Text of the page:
Are companies with a SOC team less likely to get breached?

Companies outsource functions of security operations centers. But most agree that management of strategic activities — security planning, alignment to the business, performance assessments — should stay in-house.

Are companies that have information security operations centers (SOCs)
less likely to get breached? That data is hard to come by. Target did not respond to automated warnings about suspicious activity during its 2013 breach. The SOC manager left the retailer in October. The breach occurred in November and was publicly acknowledged by Target on December 19, 2013, after Brian Krebs reported it on his Krebs on Security blog. According to reports by Bloomberg Businessweek and others, alerts issued by FireEye malware detection were noted by Target’s security staff in India but then ignored by the SOC team in the United States.

Today, the retail company runs a 24/7 Cyber Fusion Center at its Northern Campus in Brooklyn Park, Minnesota. A recent job posting for an event analyst noted that the future SOC team member would work with the company’s Cyber Threat Intelligence team and participate in “cyber hunt activities” as needed, in addition to security information and event management, log management and a host of other duties to assess and detect cyberthreats in the retailer’s global operations.

In this issue, technology journalist Steve Zurier looks at information security operations centers and reports on tools integration, future automation and SOC team staffing — in May, he covered the role of threat hunters in modern SOCs. What is it going to take to improve SOC capabilities going forward? A 2017 SANS Institute report found that lack of visibility is a major problem, especially detection of unknown threats. Of the 309 IT professionals surveyed worldwide, 61% indicated that their security operations were centralized, but only 32% reported close integration between the SOC team and network operations center. Better information sharing and automation of SOC performance metrics — 69% of those surveyed who compile metrics said they must do a lot of the data collection and analysis manually — could help take security operations to the “next level,” according to SANS.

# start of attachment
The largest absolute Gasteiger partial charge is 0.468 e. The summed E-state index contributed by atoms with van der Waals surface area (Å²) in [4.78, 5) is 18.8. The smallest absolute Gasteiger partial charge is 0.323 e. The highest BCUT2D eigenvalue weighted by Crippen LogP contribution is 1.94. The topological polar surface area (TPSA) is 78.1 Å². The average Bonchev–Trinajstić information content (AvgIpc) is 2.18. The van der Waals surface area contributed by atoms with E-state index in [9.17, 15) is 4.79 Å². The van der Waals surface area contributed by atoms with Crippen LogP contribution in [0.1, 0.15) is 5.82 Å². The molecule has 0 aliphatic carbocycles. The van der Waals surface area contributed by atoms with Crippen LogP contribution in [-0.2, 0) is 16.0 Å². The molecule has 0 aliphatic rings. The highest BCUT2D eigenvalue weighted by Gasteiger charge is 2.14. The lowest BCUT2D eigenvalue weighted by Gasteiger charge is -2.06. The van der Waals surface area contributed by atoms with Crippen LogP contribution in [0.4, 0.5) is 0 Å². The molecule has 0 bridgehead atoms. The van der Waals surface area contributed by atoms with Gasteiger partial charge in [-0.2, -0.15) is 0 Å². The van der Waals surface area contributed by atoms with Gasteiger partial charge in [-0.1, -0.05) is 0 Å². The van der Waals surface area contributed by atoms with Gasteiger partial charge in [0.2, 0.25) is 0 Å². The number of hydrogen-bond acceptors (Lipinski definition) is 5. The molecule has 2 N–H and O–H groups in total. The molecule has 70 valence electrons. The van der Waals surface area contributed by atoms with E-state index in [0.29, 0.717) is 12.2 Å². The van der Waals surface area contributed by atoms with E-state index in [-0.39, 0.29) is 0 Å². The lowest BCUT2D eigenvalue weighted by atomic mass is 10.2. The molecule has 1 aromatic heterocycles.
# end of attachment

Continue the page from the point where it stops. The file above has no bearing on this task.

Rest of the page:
Vulnerability management and patch management are also getting increased scrutiny at many organizations after the Equifax breach and global ransomware attacks that some speculate could have been avoided. CISO James Ringold looks at risk-based vulnerability management strategies and explains why investing in this process is worth consideration.

Two security leaders who moved to the private sector after working on cybersecurity initiatives in Washington, D.C., during the Obama administration are also profiled this month: Phyllis Schneck, managing director of Promontory Financial Group, now an IBM company, and Alissa Johnson, the CISO at Xerox.

“I learned that there really isn’t a lot of difference between there and here,” Johnson said. “Xerox has no nuclear secrets, but hackers are still attacking us and trying to get data using the same tools and technology.”

Nuance global communication and collaboration transform with Office 365

Today’s post was written by Craig Preston, IT vice president of Infrastructure and Operations at Nuance Communications.

Picture of Craig Preston, IT vice president of infrastructure and operations at Nuance Communications.You might not know it, but our technology is embedded in a whole lot of devices and products that folks use every day. There’s a good chance that Nuance developed the predictive texting feature on your smartphone and smartwatch. Our speech recognition software is used by most automakers to transform a voice command into driving directions or to ask your TV remote to change the channel.

What we develop here is people-focused and empowering. Once you start using it, you don’t realize how easy and effortless it can be, nor can you imagine living without it.

Just like Office 365 cloud computing.

We have more than 8,000 employees who need to communicate and collaborate across 63 global offices. When we got to the point where we could put our on-premises solution out to pasture, we wanted something different that simply worked, that employees would use because it was easy and not tethered to certain devices and technologies.